Organ donation is the act of giving an organ to someone who is in need of a transplant.
People can donate certain organs while they are alive, such as a kidney, but most organ donations come from people who have died.
The demand for organs is significantly larger than the supply, which means there is a waiting list for organ transplants. There are currently around 7,000 people on the UK Transplant Waiting List. In 2020/21, over 470 patients died before they could receive a transplant.
Only a small proportion of deaths (e.g. death from stroke or brain injury) allow for organ donation, because many types of death (e.g. circulatory death in which the organs are starved of blood) do not leave viable organs for use. With improved road safety and vehicle manufacturing, fewer deaths are resulting from brain death nowadays, meaning there is a growing shortage of organs for donation. Demand also exceeds supply because matches need to be as close as possible to ensure a successful transplant.
An additional challenge is that the BAME community typically experience longer waiting times for organ transplant, because there is a lack of suitable organs from BAME donors. In 2020, when approached about organ donation in hospital, 39.5% of BAME families agreed to support donation going ahead, compared to 69% of white families. Many of the BAME families had not discussed organ donation with their relatives and/or had concerns about whether organ donation aligned with their religious beliefs.
With an opt-in system, doctors can only use a person’s organs after death if that person signed up to an organ donation register during their life.
One of the biggest problems with an opt-in system is that many potential donors either don’t register or are unaware that they have the option to register. When England had an opt-in system (pre-2020), research showed that 80% of people supported organ donation in principle but only 38% had opted in, so the support didn’t translate into a high number of potential donors.
Those in favour of an opt-in system argue that this type of consent (informed consent) is the most valid and ethical, because people have explicitly agreed to donating their organs and nothing is being assumed.
With an opt-out system, if a person has not registered a decision to either become an organ donor (opted in) or not become an organ donor (opted out), they are considered to have no objection to being an organ donor after death. This is known as deemed/presumed consent.
In recent years, an opt-out system has been adopted by England, Wales and Scotland. The aim is to increase the number of people on the NHS Organ Donor Register, because it is expected that only people with strong views against organ donation will opt out. There are hopes that the opt-out system will lead to more lives being saved every year.
Those who oppose an opt-out system argue that deemed/presumed consent is less valid, because people could be unaware that they are automatically signed up to donate their organs.
In December 2015, Wales became the first UK nation to move to a soft opt-out system of consent for organ donation. The system is ‘soft’ because the families of potential donors have the right to a final say.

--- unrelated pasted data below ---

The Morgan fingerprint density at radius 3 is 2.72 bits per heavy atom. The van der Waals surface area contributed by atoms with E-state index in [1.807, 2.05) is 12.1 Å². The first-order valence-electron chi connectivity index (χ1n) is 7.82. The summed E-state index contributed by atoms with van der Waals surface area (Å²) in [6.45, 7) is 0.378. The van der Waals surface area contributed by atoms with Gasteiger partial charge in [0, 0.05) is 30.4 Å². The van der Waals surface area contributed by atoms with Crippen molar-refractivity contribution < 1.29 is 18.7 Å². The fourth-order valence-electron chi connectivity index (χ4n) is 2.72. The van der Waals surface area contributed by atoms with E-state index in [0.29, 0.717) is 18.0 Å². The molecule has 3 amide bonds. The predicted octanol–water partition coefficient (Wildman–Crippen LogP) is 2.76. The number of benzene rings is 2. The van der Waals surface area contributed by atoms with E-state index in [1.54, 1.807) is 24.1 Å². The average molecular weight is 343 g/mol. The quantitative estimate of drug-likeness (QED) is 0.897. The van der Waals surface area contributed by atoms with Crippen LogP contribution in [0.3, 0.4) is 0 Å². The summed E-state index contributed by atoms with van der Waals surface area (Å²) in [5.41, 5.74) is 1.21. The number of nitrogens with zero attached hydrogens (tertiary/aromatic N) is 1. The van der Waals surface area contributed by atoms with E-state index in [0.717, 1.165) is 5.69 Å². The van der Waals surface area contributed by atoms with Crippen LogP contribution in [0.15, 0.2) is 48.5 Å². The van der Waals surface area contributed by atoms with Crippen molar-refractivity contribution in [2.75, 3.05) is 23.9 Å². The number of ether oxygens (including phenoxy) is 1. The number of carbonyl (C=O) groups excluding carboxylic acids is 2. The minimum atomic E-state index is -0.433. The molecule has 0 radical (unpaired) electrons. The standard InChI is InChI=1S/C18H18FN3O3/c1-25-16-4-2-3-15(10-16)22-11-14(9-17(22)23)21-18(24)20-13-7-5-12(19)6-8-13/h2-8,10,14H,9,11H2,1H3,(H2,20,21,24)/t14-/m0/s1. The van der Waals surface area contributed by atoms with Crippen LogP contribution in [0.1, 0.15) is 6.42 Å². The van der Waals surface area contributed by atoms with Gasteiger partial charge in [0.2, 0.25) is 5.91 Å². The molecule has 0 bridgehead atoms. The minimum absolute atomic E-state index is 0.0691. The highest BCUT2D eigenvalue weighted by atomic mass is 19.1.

Figures from NHS Blood and Transplant show that Wales now has the highest consent rate of all UK nations – currently at 77% compared to 58% in 2015, when the new system was launched.
In spring 2020, England also adopted a soft opt-out system, in which people over the age of 18 are automatically added to the Organ Donor Register and must actively withdraw if they want to opt out of it. Families are still consulted before any organ donation goes ahead.
Arguments exist for both opt-in and opt-out systems. Get to know the ins and outs of the two different systems in preparation for your interview.
Looking at data from the UK, Wales has been leading the way with its organ donation consent rate compared to other UK nations since it adopted a soft opt-out system in 2015.
However, it can be argued that there isn’t conclusive evidence, on a global scale, that an opt-out system is ultimately more effective than an opt-in system. Although many European countries are covered by a body called Eurotransplant, there is significant variance in organ donation across different countries. Spain, which has a soft opt-out system, has the world’s highest organ donation rate, whereas other opt-out countries such as Luxembourg and Bulgaria have very low rates.
Hard opt-out systems around the world have seen increases of 25% in the donor rate, but it can cause controversy that this type of system disregards the opinions of surviving family members. Alternatively, Israel has an opt-in system which gives priority to patients on the donor register if they ever require a transplant themselves, providing an incentive to opt in.
Some argue that increasing the number of organ donors has less to do with the type of system adopted and more to do with how the system is managed. The recently introduced opt-out system in England, Wales and Scotland will need to be supported by ongoing communication with the public to raise awareness. Investment in education and training will also be required to ensure success.
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